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Integrating OpenAI's GPT-4 into Games

AIs are the ultimate NPCs

Here is Chat-GPT's summary of the article I painstakingly wrote. If instead you want to read my meandering prose, you can skip to the original start of the article below.

  • The author integrated OpenAI's APIs into their website and used it for various purposes such as content development, game programming, and creating a webtool for asking AI.
  • The author created a game called "Debate an AI" on their website, where users can face off against OpenAI's large language models (LLMs) to see who can come up with the best argument for a prompt.
  • The game has a simple structure but utilizes the unique capabilities of GPT-4 to understand complex information and make subjective decisions.
  • The author found that GPT-4 is incredible at judging the validity of arguments, and using different models for each difficulty level (GPT-3 for easy, GPT-3.5 for medium, and GPT-4 for hard) worked well in their experiment.
  • GPT-4 is more capable than GPT-3.5 at following instructions and providing consistent output, but the author faced challenges in translating the anonymized output from GPT-4 back into a user-friendly format.
  • The author believes that using GPT-4 in games has intriguing implications for fact-checking, speech & debate, and comment section moderation.
  • Overall, the author found integrating GPT-4 into their game to be a successful and interesting experience.

Ever since I got access to OpenAI's APIs, I've been searching for ways to integrate it into my website. I used it to develop content, help me program games, create a webtool for asking AI, and now, I'm going to start integrating it into Games on The Internet.

The first game using this is Debate an AI. You can face off with one of OpenAI's large language models (LLMs) to see who can come up with the best argument for the prompt. Are you smarter than an AI? I decided on this game for a few reasons:

  • Game has a simple structure, but utilizes the unique capability of GPT-4 to understand complex information and make subjective decisions
  • Will be interesting to see how each of OpenAI's LLMs stack up against the average user of The Internet
  • Debate topics are thought-provoking and are often important issues that we should be thinking deeply about
  • Having an AI be able to judge the validity of arguments has intriguing implications/applications for fact-checking, speech & debate, and comment section moderation

Ultimately, I created a game with two modes and three difficulties, a detail page for each game so you can see the debate history, a detail page for each debate prompt so you can see all arguments related to each debate prompt, and a list page of all of the debate prompts so you can browse arguments by topic. The overarching structure of the game was actually the hardest, but I'll focus on the use of OpenAI's API in my reflections since that's more interesting.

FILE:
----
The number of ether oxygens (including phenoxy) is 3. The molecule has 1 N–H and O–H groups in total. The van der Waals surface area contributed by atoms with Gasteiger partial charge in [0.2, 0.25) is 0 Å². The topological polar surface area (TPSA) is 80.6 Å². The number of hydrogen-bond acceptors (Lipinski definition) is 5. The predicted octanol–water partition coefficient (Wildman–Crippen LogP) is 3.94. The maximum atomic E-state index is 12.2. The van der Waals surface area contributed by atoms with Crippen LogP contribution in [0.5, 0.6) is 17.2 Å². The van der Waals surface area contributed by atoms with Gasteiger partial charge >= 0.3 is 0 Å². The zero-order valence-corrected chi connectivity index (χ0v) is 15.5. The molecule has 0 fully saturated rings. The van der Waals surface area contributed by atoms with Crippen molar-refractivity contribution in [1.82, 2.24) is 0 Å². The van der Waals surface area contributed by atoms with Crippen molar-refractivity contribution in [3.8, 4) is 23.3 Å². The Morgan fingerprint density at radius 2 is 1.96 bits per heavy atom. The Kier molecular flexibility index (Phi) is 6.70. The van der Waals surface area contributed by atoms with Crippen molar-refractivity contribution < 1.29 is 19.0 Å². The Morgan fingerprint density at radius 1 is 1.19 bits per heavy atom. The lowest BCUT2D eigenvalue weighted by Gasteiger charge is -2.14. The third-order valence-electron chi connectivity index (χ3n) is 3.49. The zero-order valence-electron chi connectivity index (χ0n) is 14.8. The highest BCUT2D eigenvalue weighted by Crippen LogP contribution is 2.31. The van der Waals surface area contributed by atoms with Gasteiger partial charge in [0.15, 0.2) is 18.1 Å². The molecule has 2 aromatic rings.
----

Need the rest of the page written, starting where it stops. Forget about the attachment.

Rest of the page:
After building this game, here are some things I learned:

  • GPT-4 is pretty incredible at judging the validity of arguments. To get the winner of each debate, I provide GPT-4 with the arguments and tell it to decide which is better and provide its reasoning - in my testing, there weren't any decisions I disagreed with. Asking it to also provide its reasoning probably adds to its accuracy
  • Using a different model for each difficulty worked. Easy = GPT-3, Medium = GPT-3.5, Hard = GPT-4. At the start of this experiment, I wasn't sure if this was going to work - would there not be enough of a noticeable differentiation between the performance of the models? would GPT-3 even be capable of reliably providing some form of argument capable of winning? Thankfully, they operated just as expected, giving a good progression in difficulty. It's unclear if using this technique for more complex games would work or if just using GPT-4 and instructing it to behave in a different ways depending on difficulty chosen would be better.
  • GPT-4 is much more capable than GPT-3.5 at following instructions and providing consistent output. The most challenging aspect of this project was also probably the least necessary.. I was worried that providing GPT-4 might be biased if they knew which argument was made by the human or if one argument was always presented first. In retrospect, these probably weren't huge issues. But alas, I implemented a coin flip mechanism to decide which argument was presented first and anonymized the input to GPT-4. Translating the anonymized output from GPT-4 back into one the player could understand was surprisingly difficult. GPT-3.5 was producing inconsistent results in deanonymizing the output, so I had to upgrade to using GPT-4 and it worked easily. I probably could have solved the issue by just providing more than one example of a correctly translated text, but I didn't want to increase token usage so much.

Anyway, those are my longwinded thoughts on using GPT-4 in a game. To make them more readable, I've asked Chat-GPT to summarize them with some engaging bullet points. It's actually better than what I wrote, so I'm starting the article with it.

Ask AI - The Internet Series
The author generated this text in part with Chat-GPT, OpenAI’s large-scale language-generation model. Upon generating draft language, the author reviewed, edited, and revised the language to their own liking and takes ultimate responsibility for the content of this publication. Images were generated with the AI model, Craiyon.

Published: Monday, April 17, 2023


I'm the person who created this website and wrote this article! I sometimes like expressing myself, so I thought I'd mark out a little corner on the internet just for myself.

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